Army Wife Deals With Stress, Helps Others
By DoD News
By Terri Moon Cronk
Sheri Hall is the wife of a career Army officer. She and husband, Jeff Hall, were married after high school, and she knew the Army would be their life together.
They have two daughters, ages 17 and 18, who have been around a country at war for the majority of their young lives.
Sheri served as a co-facilitator of the Significant Others Support Group that met here the week of Jan. 24, sponsored by the Defense Health Clinical Center at Walter Reed Army Medical Center.
When Jeff returned from his last deployment, Sheri noticed something different about her husband.
“I knew the second he was home,” she said of his post-traumatic stress symptoms. Yet, she said, they both suppressed the issue for two and a half years.
“He was so strong, and he gave up on everything,” she recalled.
Although Jeff had some physical injuries, his post-traumatic stress symptoms were mostly anger-driven, Sheri said. He began to isolate himself from social events, she added, and didn’t want to bring his problems up with the Army.
“He was combat soldier,” she said, “and he said he couldn’t let the cat out of bag. I felt like a total failure. I didn’t know where to go to get help.”
Jeff became suicidal, she said, and one day, everything came to a head.
“He hit the brick wall at 1,000 mph overnight,” she recalled. “The day he crashed, I got really scared. He said he didn’t want to live anymore and wanted to be alone.
“Several times, he told me to pack up, leave, and never come back,” she continued. “I watched him sleep, because I was afraid he would get up and do something to himself. I said, ‘You’ve got to make the decision to get help, because I can’t explain to your children why you’ve taken your life, or your parents, when I can’t answer that question for myself.’”
A light bulb went off, she said, and Jeff decided to get better for the girls, who already knew their father was ill. Jeff and Sheri saw a doctor at Fort Polk, La.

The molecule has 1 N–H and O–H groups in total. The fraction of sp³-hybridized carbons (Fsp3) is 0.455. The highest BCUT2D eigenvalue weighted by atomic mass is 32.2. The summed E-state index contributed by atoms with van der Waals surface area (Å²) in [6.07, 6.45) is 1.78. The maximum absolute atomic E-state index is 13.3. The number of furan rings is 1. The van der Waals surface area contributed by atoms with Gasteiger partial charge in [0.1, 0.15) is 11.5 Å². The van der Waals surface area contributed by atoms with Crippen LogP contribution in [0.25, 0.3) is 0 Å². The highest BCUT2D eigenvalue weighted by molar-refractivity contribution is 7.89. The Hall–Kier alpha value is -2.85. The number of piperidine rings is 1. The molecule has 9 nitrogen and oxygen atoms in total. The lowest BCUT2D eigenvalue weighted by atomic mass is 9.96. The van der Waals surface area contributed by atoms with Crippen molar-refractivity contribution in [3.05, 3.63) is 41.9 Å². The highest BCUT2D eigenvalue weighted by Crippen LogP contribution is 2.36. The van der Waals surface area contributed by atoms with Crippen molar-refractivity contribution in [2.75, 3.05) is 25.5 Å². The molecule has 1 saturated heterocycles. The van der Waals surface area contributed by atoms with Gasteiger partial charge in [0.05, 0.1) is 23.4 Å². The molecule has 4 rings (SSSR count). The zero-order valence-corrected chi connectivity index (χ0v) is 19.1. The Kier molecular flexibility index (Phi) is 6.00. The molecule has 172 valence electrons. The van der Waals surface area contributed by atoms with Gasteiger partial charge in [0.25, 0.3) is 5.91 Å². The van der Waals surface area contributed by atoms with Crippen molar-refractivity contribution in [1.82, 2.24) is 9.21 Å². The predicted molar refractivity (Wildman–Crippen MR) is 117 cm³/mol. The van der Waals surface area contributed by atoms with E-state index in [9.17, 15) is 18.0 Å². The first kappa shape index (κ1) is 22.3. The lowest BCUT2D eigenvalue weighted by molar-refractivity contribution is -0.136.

“You need more help than I can give you,” the doctor said. He referred them to the Defense Health Clinical Center’s Specialized Care Program at Walter Reed, Sheri said, noting that she attended the three-week session with him, at his request.
At the end of the first week, Jeff already was turning around, Sheri said, and the communication between them was improving.
“Jeff was striving,” she said. “He knew what he needed to do to get better.”
Sheri attended the women’s group to share her experiences, and was named a co-facilitator.
“I saw amazing strength; this group was rejuvenated,” she said of the Significant Others Support Group, which met for the first time last month. “These 11 women now know they’re not alone. They’re with others who understand what they’re going through.”
Sheri said she thinks all the women in the group have dealt with anger, the stress of taking care of children, and forgetting to tend to their own needs. “We learned it’s OK to stop and take care of yourself,” she said.
Jeff is better and calmer now, she added. “He knows when to step back, take a breath and go back with a different mindset,” she said.
Though their future looks promising, Sheri said, she acknowledged that she isn’t sure what lies ahead, as her family is beginning a year-long transition as her husband prepares to retire.
“The Army has been our life,” she said. Meanwhile, she added, she has a goal in mind — a way she can make a difference for military spouses and families, based on what she’s been through. She’s working toward her social work degree and wants to put her advantage of understanding the military to work.
“It’s hard to find a provider or counselor who completely understands the military,” Sheri said. “I want to work with those families — the parents, the kids, … all of that. I want to give back.”